Lectures, readings, and discussions all constitute necessary components of this course. The Western Civilization serves as a textbook intended to provide you with a basic narrative of historical events and developments and help you place them in historical and chronological context. Perspectives from the Past introduces you to primary source documents that provide voices and opinions of the people from each historical period that we will cover. Books by Voltaire, Achebe and Primo Levi are also primary sources that will address and illustrate some key themes that they represent: the Enlightenment, Imperialism and the Holocaust/Genocide, respectively. Lectures will synthesize historical narrative of events with the main themes of the class, establishing connections between specific events and broader developments. Discussion sections present students with an opportunity to orally examine and exchange opinions on selected documents that illustrate major issues addressed by this course. Attendance of and active engagement with lectures and discussions, in addition to doing readings on your own, are crucial to your success in this class. Graded evaluation of your performance in this course will be based on the knowledge derived from lectures, readings, and discussions in relatively equal measure.

Course Web Site:
The course website is one of the resources that you can use to facilitate your successful study in this class. You will be able to access course syllabus, lecture outlines and some additional selected readings that might posted there. To access the course website, go to http://www.history.ucsb.edu/courses/course.php?course_id=1947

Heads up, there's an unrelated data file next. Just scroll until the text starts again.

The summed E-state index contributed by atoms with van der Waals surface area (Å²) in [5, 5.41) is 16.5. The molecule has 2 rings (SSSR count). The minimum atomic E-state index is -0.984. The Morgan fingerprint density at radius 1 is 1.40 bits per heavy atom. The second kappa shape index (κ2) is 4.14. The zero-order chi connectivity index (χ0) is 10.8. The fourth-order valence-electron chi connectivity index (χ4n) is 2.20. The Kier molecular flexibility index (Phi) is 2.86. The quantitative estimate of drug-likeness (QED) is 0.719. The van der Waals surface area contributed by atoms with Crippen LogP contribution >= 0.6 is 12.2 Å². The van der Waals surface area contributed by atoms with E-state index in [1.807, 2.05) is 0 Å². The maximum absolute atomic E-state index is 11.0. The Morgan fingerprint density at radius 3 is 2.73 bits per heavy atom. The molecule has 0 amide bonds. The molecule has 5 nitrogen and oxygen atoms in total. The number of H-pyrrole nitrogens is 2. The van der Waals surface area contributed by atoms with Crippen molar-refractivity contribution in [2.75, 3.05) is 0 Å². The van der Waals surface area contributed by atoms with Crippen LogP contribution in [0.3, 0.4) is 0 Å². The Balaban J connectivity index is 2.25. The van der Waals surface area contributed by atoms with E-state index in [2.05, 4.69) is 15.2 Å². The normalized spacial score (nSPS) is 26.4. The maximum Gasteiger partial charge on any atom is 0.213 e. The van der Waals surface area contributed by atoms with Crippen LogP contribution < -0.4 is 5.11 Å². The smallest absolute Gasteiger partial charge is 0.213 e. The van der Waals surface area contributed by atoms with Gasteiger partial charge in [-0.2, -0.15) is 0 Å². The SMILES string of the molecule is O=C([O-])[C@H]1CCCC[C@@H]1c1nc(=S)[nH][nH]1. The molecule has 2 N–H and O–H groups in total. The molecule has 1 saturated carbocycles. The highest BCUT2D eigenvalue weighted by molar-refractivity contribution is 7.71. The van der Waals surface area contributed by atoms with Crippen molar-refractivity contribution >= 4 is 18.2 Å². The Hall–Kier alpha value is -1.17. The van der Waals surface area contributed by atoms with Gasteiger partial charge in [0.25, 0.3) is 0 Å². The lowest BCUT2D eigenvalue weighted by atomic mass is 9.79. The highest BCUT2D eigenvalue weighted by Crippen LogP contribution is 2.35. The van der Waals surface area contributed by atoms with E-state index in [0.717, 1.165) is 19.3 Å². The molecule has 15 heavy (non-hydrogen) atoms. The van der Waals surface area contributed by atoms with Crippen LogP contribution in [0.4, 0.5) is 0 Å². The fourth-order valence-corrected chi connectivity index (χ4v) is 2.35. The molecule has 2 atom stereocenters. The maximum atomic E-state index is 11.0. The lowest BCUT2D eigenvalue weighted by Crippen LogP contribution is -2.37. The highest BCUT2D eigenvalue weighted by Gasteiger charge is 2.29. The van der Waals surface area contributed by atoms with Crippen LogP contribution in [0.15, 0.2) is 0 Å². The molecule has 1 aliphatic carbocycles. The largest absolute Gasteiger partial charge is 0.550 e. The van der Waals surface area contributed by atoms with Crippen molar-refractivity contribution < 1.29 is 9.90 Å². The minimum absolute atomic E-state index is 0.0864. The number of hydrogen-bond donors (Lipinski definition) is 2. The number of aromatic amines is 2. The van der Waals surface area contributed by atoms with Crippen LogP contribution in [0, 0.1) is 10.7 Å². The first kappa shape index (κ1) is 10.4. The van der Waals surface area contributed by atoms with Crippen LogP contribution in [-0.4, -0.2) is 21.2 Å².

Academic Honesty
All work that you submit for this course must be your own work, designed for submission exclusively for this course. Borrowing ideas, wording or information from another source, whether primary or secondary, must be acknowledged and given credit for in footnotes. This rule applies both to direct quotes as well as paraphrases and summaries of someone else’s work in your own words. You should be clearly aware that submission of whole or portions of the same academic work for credit in more than one course, the use of the research or writing of another person in preparation and submission of an assigned paper, including material taken from the web, the use of the services of a commercial term paper company, and the use of notes or prepared answers during an examination, are acts of academic dishonesty. Students submitting work that is not their own on any assignment will result in an F. All offenses will be reported to the Dean of Students and subject to disciplinary action. Reports to the Dean become part of your academic record at UCSB. Students should review the information regarding offenses and disciplinary action in the university’s academic regulations at: www.sa.ucsb.edu/Regulations/REG.PDF. You also can, and are encouraged, to contact the professor and teaching assistants for any help and explanations on how to properly cite documents and use other people’s analysis and ideas while legitimately giving them credit for such.

Teaching Assistants: